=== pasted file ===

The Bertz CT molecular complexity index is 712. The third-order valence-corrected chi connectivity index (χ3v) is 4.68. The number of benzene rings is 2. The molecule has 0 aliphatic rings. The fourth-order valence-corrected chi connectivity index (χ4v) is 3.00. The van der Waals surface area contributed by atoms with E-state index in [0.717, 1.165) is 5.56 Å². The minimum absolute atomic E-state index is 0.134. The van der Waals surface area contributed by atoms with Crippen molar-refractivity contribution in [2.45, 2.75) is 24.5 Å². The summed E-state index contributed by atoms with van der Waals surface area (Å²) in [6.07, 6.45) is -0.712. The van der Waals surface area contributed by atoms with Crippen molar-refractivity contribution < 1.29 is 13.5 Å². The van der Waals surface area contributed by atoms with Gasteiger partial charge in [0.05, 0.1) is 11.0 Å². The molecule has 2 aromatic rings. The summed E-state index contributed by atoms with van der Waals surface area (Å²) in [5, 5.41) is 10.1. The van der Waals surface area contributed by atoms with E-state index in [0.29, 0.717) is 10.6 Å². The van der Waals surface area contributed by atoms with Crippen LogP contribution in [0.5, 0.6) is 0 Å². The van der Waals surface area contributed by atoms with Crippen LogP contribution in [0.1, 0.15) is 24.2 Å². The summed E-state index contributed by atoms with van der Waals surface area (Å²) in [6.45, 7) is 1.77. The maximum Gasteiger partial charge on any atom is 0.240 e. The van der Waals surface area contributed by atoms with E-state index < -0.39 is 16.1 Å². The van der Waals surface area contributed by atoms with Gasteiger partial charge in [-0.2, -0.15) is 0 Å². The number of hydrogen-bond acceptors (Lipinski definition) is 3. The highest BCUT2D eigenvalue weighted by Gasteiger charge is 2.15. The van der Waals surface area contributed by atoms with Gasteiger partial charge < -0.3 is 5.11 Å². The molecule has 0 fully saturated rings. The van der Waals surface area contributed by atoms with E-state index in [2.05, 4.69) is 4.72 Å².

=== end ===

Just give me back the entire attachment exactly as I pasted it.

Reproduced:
The Bertz CT molecular complexity index is 712. The third-order valence-corrected chi connectivity index (χ3v) is 4.68. The number of benzene rings is 2. The molecule has 0 aliphatic rings. The fourth-order valence-corrected chi connectivity index (χ4v) is 3.00. The van der Waals surface area contributed by atoms with E-state index in [0.717, 1.165) is 5.56 Å². The minimum absolute atomic E-state index is 0.134. The van der Waals surface area contributed by atoms with Crippen molar-refractivity contribution in [2.45, 2.75) is 24.5 Å². The summed E-state index contributed by atoms with van der Waals surface area (Å²) in [6.07, 6.45) is -0.712. The van der Waals surface area contributed by atoms with Crippen molar-refractivity contribution < 1.29 is 13.5 Å². The van der Waals surface area contributed by atoms with Gasteiger partial charge in [0.05, 0.1) is 11.0 Å². The molecule has 2 aromatic rings. The summed E-state index contributed by atoms with van der Waals surface area (Å²) in [5, 5.41) is 10.1. The van der Waals surface area contributed by atoms with E-state index in [0.29, 0.717) is 10.6 Å². The van der Waals surface area contributed by atoms with Crippen LogP contribution in [0.5, 0.6) is 0 Å². The van der Waals surface area contributed by atoms with Crippen LogP contribution in [0.1, 0.15) is 24.2 Å². The summed E-state index contributed by atoms with van der Waals surface area (Å²) in [6.45, 7) is 1.77. The maximum Gasteiger partial charge on any atom is 0.240 e. The van der Waals surface area contributed by atoms with E-state index < -0.39 is 16.1 Å². The van der Waals surface area contributed by atoms with Gasteiger partial charge in [-0.2, -0.15) is 0 Å². The number of hydrogen-bond acceptors (Lipinski definition) is 3. The highest BCUT2D eigenvalue weighted by Gasteiger charge is 2.15. The van der Waals surface area contributed by atoms with Gasteiger partial charge < -0.3 is 5.11 Å². The molecule has 0 fully saturated rings. The van der Waals surface area contributed by atoms with E-state index in [2.05, 4.69) is 4.72 Å².